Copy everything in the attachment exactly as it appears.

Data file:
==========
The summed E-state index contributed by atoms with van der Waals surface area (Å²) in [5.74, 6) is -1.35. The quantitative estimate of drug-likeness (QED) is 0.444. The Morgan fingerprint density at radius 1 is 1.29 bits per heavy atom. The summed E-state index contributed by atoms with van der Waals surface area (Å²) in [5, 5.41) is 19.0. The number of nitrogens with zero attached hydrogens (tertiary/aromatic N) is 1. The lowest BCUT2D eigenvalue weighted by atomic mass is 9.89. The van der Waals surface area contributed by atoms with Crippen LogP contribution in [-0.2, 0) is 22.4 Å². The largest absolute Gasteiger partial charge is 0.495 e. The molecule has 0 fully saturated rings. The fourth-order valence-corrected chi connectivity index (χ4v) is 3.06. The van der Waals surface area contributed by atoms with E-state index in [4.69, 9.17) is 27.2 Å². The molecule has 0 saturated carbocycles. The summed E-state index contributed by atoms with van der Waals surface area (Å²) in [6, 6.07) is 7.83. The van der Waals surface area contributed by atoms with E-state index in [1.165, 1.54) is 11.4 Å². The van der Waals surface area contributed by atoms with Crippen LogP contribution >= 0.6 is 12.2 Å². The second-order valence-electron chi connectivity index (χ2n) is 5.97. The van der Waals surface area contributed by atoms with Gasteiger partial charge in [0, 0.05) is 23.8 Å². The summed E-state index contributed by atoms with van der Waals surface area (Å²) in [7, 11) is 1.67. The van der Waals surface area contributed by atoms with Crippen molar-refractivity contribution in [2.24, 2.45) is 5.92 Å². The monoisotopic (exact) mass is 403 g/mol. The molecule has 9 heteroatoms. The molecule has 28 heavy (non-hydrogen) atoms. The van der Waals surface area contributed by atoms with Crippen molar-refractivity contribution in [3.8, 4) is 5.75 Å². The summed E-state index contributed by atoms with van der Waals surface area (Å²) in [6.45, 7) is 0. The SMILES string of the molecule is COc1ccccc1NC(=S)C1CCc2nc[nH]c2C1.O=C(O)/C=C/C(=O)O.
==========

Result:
The summed E-state index contributed by atoms with van der Waals surface area (Å²) in [5.74, 6) is -1.35. The quantitative estimate of drug-likeness (QED) is 0.444. The Morgan fingerprint density at radius 1 is 1.29 bits per heavy atom. The summed E-state index contributed by atoms with van der Waals surface area (Å²) in [5, 5.41) is 19.0. The number of nitrogens with zero attached hydrogens (tertiary/aromatic N) is 1. The lowest BCUT2D eigenvalue weighted by atomic mass is 9.89. The van der Waals surface area contributed by atoms with Crippen LogP contribution in [-0.2, 0) is 22.4 Å². The largest absolute Gasteiger partial charge is 0.495 e. The molecule has 0 fully saturated rings. The fourth-order valence-corrected chi connectivity index (χ4v) is 3.06. The van der Waals surface area contributed by atoms with E-state index in [4.69, 9.17) is 27.2 Å². The molecule has 0 saturated carbocycles. The summed E-state index contributed by atoms with van der Waals surface area (Å²) in [6, 6.07) is 7.83. The van der Waals surface area contributed by atoms with E-state index in [1.165, 1.54) is 11.4 Å². The van der Waals surface area contributed by atoms with Crippen LogP contribution >= 0.6 is 12.2 Å². The second-order valence-electron chi connectivity index (χ2n) is 5.97. The van der Waals surface area contributed by atoms with Gasteiger partial charge in [0, 0.05) is 23.8 Å². The summed E-state index contributed by atoms with van der Waals surface area (Å²) in [7, 11) is 1.67. The van der Waals surface area contributed by atoms with Crippen molar-refractivity contribution in [2.24, 2.45) is 5.92 Å². The monoisotopic (exact) mass is 403 g/mol. The molecule has 9 heteroatoms. The molecule has 28 heavy (non-hydrogen) atoms. The van der Waals surface area contributed by atoms with Crippen molar-refractivity contribution in [3.8, 4) is 5.75 Å². The summed E-state index contributed by atoms with van der Waals surface area (Å²) in [6.45, 7) is 0. The SMILES string of the molecule is COc1ccccc1NC(=S)C1CCc2nc[nH]c2C1.O=C(O)/C=C/C(=O)O.